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 The Independent Critic Travels to Turtle Hill, Brooklyn 
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There are certain films where as a film critic you end your viewing feeling like you simply have to find out more. That was my experience after watching Turtle Hill, Brooklyn, a recent release on home video written by and co-starring real-life partners Brian W. Seibert and Ricardo Valdez. I fell in love with the film and its characters, and I found myself determined to find out even more about the film, its inspiration and its co-writers. Fortunately, both Seibert and Valdez were more than happy to oblige.

From what I've read "Turtle Hill, Brooklyn" is a low budget film made over two four-day weekends? Can you talk to me about how this film actually came to be? I think what occurred to me was that it felt like you wrote these characters and you told their story as a primary focus. Quite often, when I attended an LGBT film festival it seems like I'm really getting hit over the head with "This is a queer film." With your film, I felt like the characters came first and, yes, they are gay. Was that intentional? Or did it just sort of work out that way?

Brian: We wanted to write a story about people we know, that are relate-able, and also about a couple dealing with universal relationship issues.  It worked out that we could include some funny happenings from parties we’ve thrown! And I’m so glad you didn’t get the sense that “this is a queer film!” There are different ways to take that right? But to us, it’s a film about a couple with issues. 

Ricardo: So we decided to create a story that it wasn’t about being gay, a situation that is universal, but it just so happened that the two main characters that are dealing with the conflict are gay. So yes, from the beginning the idea was intentional. A lot of the characters are based on friends of ours; we combined personalities and heightened some flaws to make it more interesting and dramatic.


You're both the writers and the co-leads. Ordinarily, that concerns me but it really works here because your chemistry together is quite believable with the full spectrum of emotions. Was it difficult to be in both roles (plus producers, as I recall)? 

Brian: Fortunately we had some great producers, crew and a great director which made things easier.  And though we were catering, re-writing some days due to constraints with weather or sunlight and it was shot in our house, there’s nothing we’d rather be doing.

Ricardo: It was difficult, mostly a big challenge, to put as many hats as we needed to to navigate a fairly new territory. Brian had produced a couple of shorts before, but we were the ones that believed in the project.  At this level, it's difficult to make people believe that what you are doing is a good product, so we had to be pro-active and push all our limits to get what we wanted.


Can you tell me a bit about yourselves? How you got involved in film? A little bit about backgrounds? Did you study film?

Ricardo: I am originally from Mexico with a degree in Actuarial Mathematics and I have been in NYC for fourteen years.  I studied cinematography at the New York Film Academy, and drama in every other studio in the city (HB Studio, Wynn Handman, private coaching etc.)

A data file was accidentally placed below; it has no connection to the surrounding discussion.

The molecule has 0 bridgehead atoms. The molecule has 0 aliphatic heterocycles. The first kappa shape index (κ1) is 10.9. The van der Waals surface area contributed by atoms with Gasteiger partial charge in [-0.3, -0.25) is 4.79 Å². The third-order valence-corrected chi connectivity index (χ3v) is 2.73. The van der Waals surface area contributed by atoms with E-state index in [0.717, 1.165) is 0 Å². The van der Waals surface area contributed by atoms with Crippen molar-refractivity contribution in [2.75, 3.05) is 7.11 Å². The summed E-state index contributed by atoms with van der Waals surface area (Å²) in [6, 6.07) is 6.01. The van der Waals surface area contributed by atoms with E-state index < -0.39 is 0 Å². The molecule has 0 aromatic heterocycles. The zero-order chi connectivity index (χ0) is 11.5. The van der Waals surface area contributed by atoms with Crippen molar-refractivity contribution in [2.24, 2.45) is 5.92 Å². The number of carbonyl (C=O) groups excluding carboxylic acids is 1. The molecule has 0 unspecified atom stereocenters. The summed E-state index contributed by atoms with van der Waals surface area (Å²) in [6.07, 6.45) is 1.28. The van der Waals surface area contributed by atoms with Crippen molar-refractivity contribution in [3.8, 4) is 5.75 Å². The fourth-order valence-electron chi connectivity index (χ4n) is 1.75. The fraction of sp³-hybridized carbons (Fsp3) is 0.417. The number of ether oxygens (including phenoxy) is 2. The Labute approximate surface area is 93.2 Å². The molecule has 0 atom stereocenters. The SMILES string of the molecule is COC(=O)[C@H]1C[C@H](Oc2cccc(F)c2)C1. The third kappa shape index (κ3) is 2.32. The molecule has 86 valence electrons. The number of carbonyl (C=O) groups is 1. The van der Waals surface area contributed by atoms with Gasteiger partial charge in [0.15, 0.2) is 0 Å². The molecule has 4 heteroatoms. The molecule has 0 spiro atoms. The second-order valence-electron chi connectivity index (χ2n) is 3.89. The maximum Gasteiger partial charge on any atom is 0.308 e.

Brian: When I was in grad school (at the Actors Studio Drama School at New School) I started producing theater in NYC and regionally.  I then started producing film.  Not to sound lame or self-important, but the act of producing was the study itself.  I'm originally from Michigan and have a degree in speech writing.


I read that you tried reaching out to non-LGBT film festivals. This film strikes me as having tremendous cross-over appeal, but I also think there's still a bit of a stereotype..."Oh, the lead characters are gay so it must be an LGBT film." How has your reception been on the festival circuit? Has there been a difference in response between LGBT film fests and non-LGBT? I've been on the jury for the Indianapolis LGBT Film Fest the last three years and I've seen very few films like it.

Brian: We shot for the moon and submitted to all the (non-gay) biggies.  We didn’t get in.  We also shot for pretty much everything in the gay festival circuit and didn’t get into many.  I don’t understand when it resonates with some programmers and not others, but it’s frustrating.  I think in a lot of ways, we're too gay for straight festivals and not gay enough (i.e., no hot gay sex) for some gay festivals.  Regardless of the type of festival we played at, people were really moved by what they saw on screen which included a lot of straight people at the gay fests.

Ricardo: It is interesting that you ask us this; we had had the strangest experiences with festivals, since no festival can actually tell you flat out if your film is good or bad and the real reason they didn't choose it. We are only left with letters that praise the film but decline to show it in their festival. Major LGBT festivals have declined this movie, I guess because of lack of nudity or hot guys, which I believe is a shame. LGBT movies should show more that just hot guys and pretty faces. The other film festivals rejected us without so much as a letter or email.


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Ryan Gielen was a terrific choice to direct, but I'm wondering what kept the two of you away from that task? How did he come to be involved?

Brian: I have worked with Ryan a number of times as an actor and a producer on his films.  He’s a good friend and a talented director, and I knew he’d kick ass making this feature in eight days on virtually no budget.  Also, this was like a normal film shoot on crack, so more hats wasn't the best idea.